While most car movies featured cool cars that were just as appealing as the stars that drove them, many car movies — some of them which should be in your Netflix queue right now — from the 1970s and 1980s didn’t feature the cars you’d want to hang on your wall in poster form.
The Seven-Ups (1973)
The Seven-Ups had almost everything that Bullitt did: a good script, great acting performances and a killer 10-minite car chase orchestrated by the exact same people as those who pulled off all the stunts. The only problem was that instead of a super-cool Mustang, Roy Scheider drove a 1973 Pontiac Ventura Sprint, a badge-engineered version of the Chevrolet Nova. The most you could wring out of a Ventura Sprint in 1973 was with the optional 350-cu.in. V-8, topped with a two-barrel carburetor, good for a tire-smoldering 150 horsepower.
The Man With The Golden Gun (1974)
James Bond drove some great cars in his day, but not in this movie. The 1970s-era 007 was saddled with some truly awful cars in that era, none more depressing than the 1974 AMC Matador Bond spends a good chunk of the film chasing. AMC must’ve spent its entire marketing budget for the decade getting its cars in this movie. You can make a case for James’s Cragar S/S-equipped AMC Hornet being kind of cool, but there’s no way you can see Christopher Lee’s Matador as anything but the kind of car your mom would take to macrame class.
Never Say Never Again (1983)
Roger Moore wasn’t the only one to operate awful machinery in a James Bond movie. Sean Connery descended all the way from the plateau of his Aston Martin DB5 to ride a 1983 Yamaha XJ 650 Seca Turbo.
For about nine weeks in the 1980s, turbocharging motorcycles was the wave of the future. All four of the Big Four Japanese manufacturers — Honda, Suzuki, Yamaha and Kawasaki — had turbo sport bikes in that era. Given the option, everybody except James Bond just opted for a motorcycle with larger displacement, widely ignoring the complexity and non-linear power delivery of a turbo. To add insult to injury, the stunt bike in the movie is a barely disguised dirtbike, rather than the heavy sport-touring bike. The thing that saves this chase is the car Bond is chasing: a Renault 5 Turbo 2, built to homologate the car for World Rally competition, in which it won its first outing at the Monte Carlo Rally.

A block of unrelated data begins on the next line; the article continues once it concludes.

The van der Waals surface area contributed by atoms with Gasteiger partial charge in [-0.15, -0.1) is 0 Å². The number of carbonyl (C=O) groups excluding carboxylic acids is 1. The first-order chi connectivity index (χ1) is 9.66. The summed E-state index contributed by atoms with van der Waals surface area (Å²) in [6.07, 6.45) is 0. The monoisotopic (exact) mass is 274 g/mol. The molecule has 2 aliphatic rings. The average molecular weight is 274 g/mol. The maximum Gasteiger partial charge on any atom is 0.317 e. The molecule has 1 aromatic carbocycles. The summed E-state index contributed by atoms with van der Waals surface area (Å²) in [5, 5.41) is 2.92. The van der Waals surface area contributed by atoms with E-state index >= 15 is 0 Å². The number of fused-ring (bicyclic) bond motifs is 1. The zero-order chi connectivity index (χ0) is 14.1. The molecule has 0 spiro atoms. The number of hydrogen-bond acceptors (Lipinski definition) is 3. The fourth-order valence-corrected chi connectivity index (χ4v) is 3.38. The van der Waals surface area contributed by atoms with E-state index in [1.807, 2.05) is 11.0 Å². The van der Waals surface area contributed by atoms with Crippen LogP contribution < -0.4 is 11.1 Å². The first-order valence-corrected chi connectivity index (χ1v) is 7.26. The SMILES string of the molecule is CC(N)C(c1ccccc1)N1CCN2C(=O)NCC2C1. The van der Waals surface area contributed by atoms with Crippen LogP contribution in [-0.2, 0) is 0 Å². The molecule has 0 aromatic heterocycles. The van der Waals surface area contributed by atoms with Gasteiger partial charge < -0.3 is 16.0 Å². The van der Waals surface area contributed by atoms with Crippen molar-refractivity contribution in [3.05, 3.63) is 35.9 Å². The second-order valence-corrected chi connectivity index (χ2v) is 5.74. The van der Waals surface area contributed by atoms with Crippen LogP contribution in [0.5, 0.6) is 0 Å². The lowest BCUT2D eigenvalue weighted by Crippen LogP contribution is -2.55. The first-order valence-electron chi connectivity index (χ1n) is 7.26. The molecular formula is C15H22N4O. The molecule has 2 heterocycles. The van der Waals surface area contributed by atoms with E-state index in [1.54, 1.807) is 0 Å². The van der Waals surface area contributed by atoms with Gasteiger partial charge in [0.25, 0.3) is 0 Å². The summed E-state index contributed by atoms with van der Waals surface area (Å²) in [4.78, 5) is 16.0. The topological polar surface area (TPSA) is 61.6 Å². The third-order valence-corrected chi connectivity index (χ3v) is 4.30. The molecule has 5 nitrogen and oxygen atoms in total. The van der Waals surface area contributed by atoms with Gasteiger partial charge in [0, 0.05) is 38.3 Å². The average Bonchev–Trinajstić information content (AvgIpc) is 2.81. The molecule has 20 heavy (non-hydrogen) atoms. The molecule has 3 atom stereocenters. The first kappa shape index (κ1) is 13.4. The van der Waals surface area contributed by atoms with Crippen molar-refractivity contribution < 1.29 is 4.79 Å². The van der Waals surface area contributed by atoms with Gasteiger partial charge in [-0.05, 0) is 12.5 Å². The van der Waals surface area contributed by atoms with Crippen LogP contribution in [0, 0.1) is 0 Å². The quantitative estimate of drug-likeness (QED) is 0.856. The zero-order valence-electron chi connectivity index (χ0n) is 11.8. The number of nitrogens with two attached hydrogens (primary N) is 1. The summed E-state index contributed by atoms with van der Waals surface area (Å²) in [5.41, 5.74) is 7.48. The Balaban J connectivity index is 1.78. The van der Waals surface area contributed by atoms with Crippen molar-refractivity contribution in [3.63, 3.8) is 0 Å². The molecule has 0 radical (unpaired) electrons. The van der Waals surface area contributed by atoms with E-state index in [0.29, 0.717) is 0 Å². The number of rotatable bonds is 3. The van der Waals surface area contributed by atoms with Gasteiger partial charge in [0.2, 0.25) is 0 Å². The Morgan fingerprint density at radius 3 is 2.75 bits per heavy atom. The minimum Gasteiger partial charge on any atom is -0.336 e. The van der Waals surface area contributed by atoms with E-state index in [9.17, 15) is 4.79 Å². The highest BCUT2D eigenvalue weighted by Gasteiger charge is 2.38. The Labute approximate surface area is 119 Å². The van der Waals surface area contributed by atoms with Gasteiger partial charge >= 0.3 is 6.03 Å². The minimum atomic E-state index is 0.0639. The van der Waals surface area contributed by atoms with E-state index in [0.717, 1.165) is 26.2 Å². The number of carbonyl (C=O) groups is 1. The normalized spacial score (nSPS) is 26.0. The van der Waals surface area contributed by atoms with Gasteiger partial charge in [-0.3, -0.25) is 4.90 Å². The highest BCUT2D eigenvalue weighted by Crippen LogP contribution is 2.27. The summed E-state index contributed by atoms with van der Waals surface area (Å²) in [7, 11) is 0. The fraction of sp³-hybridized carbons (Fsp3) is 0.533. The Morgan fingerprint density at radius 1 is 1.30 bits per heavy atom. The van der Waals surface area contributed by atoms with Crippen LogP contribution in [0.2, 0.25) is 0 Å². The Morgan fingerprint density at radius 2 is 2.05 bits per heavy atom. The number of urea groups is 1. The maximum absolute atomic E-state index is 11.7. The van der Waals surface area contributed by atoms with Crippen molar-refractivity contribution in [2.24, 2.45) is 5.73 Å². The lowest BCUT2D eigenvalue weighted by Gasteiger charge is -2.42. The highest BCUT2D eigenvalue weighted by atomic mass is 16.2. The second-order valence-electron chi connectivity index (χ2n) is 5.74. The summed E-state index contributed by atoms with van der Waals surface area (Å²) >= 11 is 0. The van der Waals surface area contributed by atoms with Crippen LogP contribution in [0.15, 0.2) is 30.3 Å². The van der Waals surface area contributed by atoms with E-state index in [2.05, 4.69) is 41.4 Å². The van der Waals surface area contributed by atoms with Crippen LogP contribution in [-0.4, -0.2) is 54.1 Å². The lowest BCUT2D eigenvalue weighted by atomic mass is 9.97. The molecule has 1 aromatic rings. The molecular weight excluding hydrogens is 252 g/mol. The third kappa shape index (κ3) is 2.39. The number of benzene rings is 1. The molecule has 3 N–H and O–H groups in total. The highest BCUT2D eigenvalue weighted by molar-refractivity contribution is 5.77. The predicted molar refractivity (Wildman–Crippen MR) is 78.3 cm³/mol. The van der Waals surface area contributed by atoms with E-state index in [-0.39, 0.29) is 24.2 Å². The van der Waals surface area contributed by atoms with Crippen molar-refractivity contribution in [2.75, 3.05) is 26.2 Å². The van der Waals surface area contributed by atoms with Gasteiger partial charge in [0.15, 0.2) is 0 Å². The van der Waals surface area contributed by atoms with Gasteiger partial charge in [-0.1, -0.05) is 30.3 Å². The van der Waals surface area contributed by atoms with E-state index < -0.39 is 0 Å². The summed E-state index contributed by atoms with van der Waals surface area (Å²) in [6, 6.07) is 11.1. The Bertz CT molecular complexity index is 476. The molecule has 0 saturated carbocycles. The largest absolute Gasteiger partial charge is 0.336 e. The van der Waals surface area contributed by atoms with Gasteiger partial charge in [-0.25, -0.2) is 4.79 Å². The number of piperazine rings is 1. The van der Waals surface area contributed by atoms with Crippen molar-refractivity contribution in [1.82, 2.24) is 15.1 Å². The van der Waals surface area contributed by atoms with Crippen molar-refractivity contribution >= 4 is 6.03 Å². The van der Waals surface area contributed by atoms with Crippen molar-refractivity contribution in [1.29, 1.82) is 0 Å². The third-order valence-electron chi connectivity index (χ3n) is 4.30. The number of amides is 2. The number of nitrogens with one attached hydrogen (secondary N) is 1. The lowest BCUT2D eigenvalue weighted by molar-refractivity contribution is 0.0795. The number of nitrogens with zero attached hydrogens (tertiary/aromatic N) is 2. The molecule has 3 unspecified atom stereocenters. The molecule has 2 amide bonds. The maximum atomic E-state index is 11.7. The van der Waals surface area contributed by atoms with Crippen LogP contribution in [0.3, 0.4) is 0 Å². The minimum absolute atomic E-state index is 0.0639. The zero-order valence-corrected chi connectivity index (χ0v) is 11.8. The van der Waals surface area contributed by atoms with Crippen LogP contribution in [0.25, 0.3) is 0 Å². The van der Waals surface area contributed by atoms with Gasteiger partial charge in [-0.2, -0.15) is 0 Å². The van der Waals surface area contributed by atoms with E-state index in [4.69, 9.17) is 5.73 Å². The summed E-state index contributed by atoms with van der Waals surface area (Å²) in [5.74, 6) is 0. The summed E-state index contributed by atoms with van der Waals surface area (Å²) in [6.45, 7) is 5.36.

The Wraith (1986)
For a short period, everybody thought the Dodge M4S Turbo Interceptor in the Charlie Sheen movie (yes, Charlie Sheen used to star in movies) was cool. That was until they found out what powered it: the same 2.2-liter turbocharged four-cylinder that was the optional engine your uncle’s Dodge 400, albeit with twin turbos and a Cosworth 16-valve head.
The M4S’s bodywork came from PPG, a company known more for injection-molded bathtub inserts than world-class automotive design. The concept apparently cost Dodge and PPG $1.5 million to produce. Some people describe The Wraith as a cult movie, but “cult” implies that more than four people will watch it at one time.
Smokey and the Bandit III (1983)
At BestRide, we put Smokey and the Bandit right up there with Citizen Kane as a classic example of American filmmaking. Smokey and the Bandit II is sort of passable, if it shows up unedited on cable on a rainy Sunday afternoon. Smokey and the Bandit III is a flaming shipwreck of a movie that should’ve been the defendant in a class action lawsuit filed by everyone who’s ever had to see it. The third-gen Pontiac Trans Am is heavily featured in all its 1980s-era glory, just as forgettable as the movie in which it stars.
The Last Chase (1981)
Both the Rush song “Red Barchetta” and this movie have a plot derived from a piece of short fiction that appeared in a 1973 edition of Road & Track called “A Nice Morning Drive.”
The basic plot is this: an old guy stores a cool car in his barn. Long after Big Government bans internal combustion engines, he hauls it out and takes an anti-authoritarian run from the energy police. In the original story, it’s an MGB. “Red Barchetta” never mentions the car, but the title makes a lot of people think of the Ferrari 166 MM. The car in the movie — starring Lee Majors and a crusty old Burgess Meredith — is supposed to be a Porsche 917.
The only trouble was that the movie was produced by the Canadian Film Development Corporation, which had a budget of about $12. The actual car they managed to secure is a 2/3-scale Volkswagen kit car made to look somewhat like a 917. Lee Majors head and shoulders stick out of the car for the majority of the film, making him look like he’s on a kiddie ride at the local carnival.